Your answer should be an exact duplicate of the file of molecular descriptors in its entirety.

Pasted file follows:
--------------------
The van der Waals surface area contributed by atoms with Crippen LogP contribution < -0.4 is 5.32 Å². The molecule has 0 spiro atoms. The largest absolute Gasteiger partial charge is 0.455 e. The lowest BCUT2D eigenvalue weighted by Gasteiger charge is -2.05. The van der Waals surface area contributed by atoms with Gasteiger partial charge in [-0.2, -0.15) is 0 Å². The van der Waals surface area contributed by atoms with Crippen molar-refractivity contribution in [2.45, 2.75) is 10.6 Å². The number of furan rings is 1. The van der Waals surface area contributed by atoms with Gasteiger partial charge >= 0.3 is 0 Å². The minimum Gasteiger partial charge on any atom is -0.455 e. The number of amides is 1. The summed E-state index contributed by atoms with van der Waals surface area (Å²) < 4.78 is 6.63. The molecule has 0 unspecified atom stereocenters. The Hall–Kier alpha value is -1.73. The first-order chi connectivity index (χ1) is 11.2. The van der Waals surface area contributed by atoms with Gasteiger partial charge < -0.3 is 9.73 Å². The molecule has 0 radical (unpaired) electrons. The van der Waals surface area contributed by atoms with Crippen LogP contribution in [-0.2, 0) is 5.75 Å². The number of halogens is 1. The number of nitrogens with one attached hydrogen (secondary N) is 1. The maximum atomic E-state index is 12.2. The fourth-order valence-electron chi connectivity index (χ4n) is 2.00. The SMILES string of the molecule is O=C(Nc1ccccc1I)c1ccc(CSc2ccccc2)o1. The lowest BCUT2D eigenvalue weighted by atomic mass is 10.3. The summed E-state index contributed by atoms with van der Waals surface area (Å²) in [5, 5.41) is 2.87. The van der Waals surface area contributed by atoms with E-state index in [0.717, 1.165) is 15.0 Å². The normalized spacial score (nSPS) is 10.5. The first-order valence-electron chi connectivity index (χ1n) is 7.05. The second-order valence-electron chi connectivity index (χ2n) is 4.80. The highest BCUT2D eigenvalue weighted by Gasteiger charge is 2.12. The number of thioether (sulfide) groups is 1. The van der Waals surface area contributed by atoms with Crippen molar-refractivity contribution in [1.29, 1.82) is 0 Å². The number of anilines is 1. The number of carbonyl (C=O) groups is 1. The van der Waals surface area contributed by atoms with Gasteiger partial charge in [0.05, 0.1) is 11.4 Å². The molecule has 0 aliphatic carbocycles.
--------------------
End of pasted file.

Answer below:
The van der Waals surface area contributed by atoms with Crippen LogP contribution < -0.4 is 5.32 Å². The molecule has 0 spiro atoms. The largest absolute Gasteiger partial charge is 0.455 e. The lowest BCUT2D eigenvalue weighted by Gasteiger charge is -2.05. The van der Waals surface area contributed by atoms with Gasteiger partial charge in [-0.2, -0.15) is 0 Å². The van der Waals surface area contributed by atoms with Crippen molar-refractivity contribution in [2.45, 2.75) is 10.6 Å². The number of furan rings is 1. The van der Waals surface area contributed by atoms with Gasteiger partial charge >= 0.3 is 0 Å². The minimum Gasteiger partial charge on any atom is -0.455 e. The number of amides is 1. The summed E-state index contributed by atoms with van der Waals surface area (Å²) < 4.78 is 6.63. The molecule has 0 unspecified atom stereocenters. The Hall–Kier alpha value is -1.73. The first-order chi connectivity index (χ1) is 11.2. The van der Waals surface area contributed by atoms with Gasteiger partial charge < -0.3 is 9.73 Å². The molecule has 0 radical (unpaired) electrons. The van der Waals surface area contributed by atoms with Crippen LogP contribution in [-0.2, 0) is 5.75 Å². The number of halogens is 1. The number of nitrogens with one attached hydrogen (secondary N) is 1. The maximum atomic E-state index is 12.2. The fourth-order valence-electron chi connectivity index (χ4n) is 2.00. The SMILES string of the molecule is O=C(Nc1ccccc1I)c1ccc(CSc2ccccc2)o1. The lowest BCUT2D eigenvalue weighted by atomic mass is 10.3. The summed E-state index contributed by atoms with van der Waals surface area (Å²) in [5, 5.41) is 2.87. The van der Waals surface area contributed by atoms with E-state index in [0.717, 1.165) is 15.0 Å². The normalized spacial score (nSPS) is 10.5. The first-order valence-electron chi connectivity index (χ1n) is 7.05. The second-order valence-electron chi connectivity index (χ2n) is 4.80. The highest BCUT2D eigenvalue weighted by Gasteiger charge is 2.12. The number of thioether (sulfide) groups is 1. The van der Waals surface area contributed by atoms with Crippen molar-refractivity contribution in [1.29, 1.82) is 0 Å². The number of anilines is 1. The number of carbonyl (C=O) groups is 1. The van der Waals surface area contributed by atoms with Gasteiger partial charge in [0.05, 0.1) is 11.4 Å². The molecule has 0 aliphatic carbocycles.